I might have to be patient. I might have to adapt to another person’s timeline or perspective. I might feel like nothing’s happening or moving forward. And then, suddenly, it’s all resolved.
Inspiration is kind of like that.
If we keep seeing ideas as something we own or possess, then we’re constantly going to try to exert our will upon them—commanding them to come and being incessantly frustrated when they don’t act as we desire.
But, if we see ideas as fully alive. As existing. As having a genius, themselves, then we can’t own or possess them. We have to exist in relationship to them.
It’s not a line anymore; it’s a circle. And circles are whole and complete. It’s a relationship. And that means a lot of the magic might be invisible to us. Because we can’t control it all. But it’s no less real.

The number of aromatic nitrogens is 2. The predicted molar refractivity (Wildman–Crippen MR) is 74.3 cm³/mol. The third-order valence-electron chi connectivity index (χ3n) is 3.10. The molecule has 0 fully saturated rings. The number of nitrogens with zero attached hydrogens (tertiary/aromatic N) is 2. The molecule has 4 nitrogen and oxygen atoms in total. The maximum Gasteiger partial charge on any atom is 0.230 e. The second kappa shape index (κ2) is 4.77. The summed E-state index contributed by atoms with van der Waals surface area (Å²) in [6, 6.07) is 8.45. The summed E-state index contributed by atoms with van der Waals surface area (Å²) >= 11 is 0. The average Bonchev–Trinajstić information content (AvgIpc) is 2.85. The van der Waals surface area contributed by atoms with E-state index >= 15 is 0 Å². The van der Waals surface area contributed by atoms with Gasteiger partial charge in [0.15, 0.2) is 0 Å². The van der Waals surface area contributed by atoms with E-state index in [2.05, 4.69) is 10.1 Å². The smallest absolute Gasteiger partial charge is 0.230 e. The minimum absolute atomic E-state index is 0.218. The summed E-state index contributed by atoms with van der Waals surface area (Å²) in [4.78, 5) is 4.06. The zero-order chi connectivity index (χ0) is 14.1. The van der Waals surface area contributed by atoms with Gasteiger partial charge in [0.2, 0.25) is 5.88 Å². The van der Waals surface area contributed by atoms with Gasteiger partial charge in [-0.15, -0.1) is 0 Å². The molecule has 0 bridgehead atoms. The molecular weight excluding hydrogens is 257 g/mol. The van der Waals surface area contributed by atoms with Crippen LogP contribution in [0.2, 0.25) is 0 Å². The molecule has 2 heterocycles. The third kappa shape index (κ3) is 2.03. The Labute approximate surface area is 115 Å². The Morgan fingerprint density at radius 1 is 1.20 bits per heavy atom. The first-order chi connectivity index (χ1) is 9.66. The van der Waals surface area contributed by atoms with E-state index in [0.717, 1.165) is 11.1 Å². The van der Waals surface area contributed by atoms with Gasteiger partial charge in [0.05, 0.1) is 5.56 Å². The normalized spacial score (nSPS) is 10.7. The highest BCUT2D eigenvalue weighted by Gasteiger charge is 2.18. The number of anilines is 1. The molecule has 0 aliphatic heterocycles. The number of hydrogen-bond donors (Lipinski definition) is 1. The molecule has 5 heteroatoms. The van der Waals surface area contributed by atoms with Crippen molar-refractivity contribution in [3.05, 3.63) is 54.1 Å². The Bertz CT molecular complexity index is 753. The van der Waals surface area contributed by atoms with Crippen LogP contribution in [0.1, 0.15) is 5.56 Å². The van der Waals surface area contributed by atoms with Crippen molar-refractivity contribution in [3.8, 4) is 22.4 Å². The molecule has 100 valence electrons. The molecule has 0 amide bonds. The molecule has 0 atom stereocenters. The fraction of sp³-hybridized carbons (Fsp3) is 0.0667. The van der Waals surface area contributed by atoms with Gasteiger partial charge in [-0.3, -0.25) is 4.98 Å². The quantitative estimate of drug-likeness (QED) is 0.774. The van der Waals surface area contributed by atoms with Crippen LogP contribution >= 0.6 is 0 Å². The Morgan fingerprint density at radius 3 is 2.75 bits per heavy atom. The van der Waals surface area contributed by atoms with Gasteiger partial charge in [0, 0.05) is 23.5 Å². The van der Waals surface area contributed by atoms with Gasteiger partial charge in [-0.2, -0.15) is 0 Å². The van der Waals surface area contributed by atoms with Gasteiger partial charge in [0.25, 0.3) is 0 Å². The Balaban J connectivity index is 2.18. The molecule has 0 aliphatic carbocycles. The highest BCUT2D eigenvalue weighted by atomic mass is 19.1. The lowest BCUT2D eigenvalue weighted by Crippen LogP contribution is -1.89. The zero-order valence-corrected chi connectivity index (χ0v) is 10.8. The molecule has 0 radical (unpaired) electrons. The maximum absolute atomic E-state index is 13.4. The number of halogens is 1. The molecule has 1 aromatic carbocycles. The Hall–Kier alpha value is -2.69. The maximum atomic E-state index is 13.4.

Years ago, I saw the idea—in a dream—of Sacred Branding® and the five Master Energies. I didn’t understand it, but I had this vague concept of it being alive.
So I wrote about and talked about and created what I saw. And, granted, it was limited. But I just started unpacking it.
When enough unpacked, I created the Sacred Circle. Then Sacred Mastermind. Then Sacred Immersion. It took me years. And, today, I’m still just unpacking what was there in that dream.
I haven’t really added anything new. I’ve just more deeply understood what was there the whole time. And people who are deep in the work can tell you that there are many things early on in the work that we just kind of gloss over, which end up really explaining themselves much later. Things that we’d have no way of knowing about.
Kind of like any relationship I’ve ever had. That other person is whole and complete. And just because I don’t know every detail about them yet doesn’t mean it’s not already in there.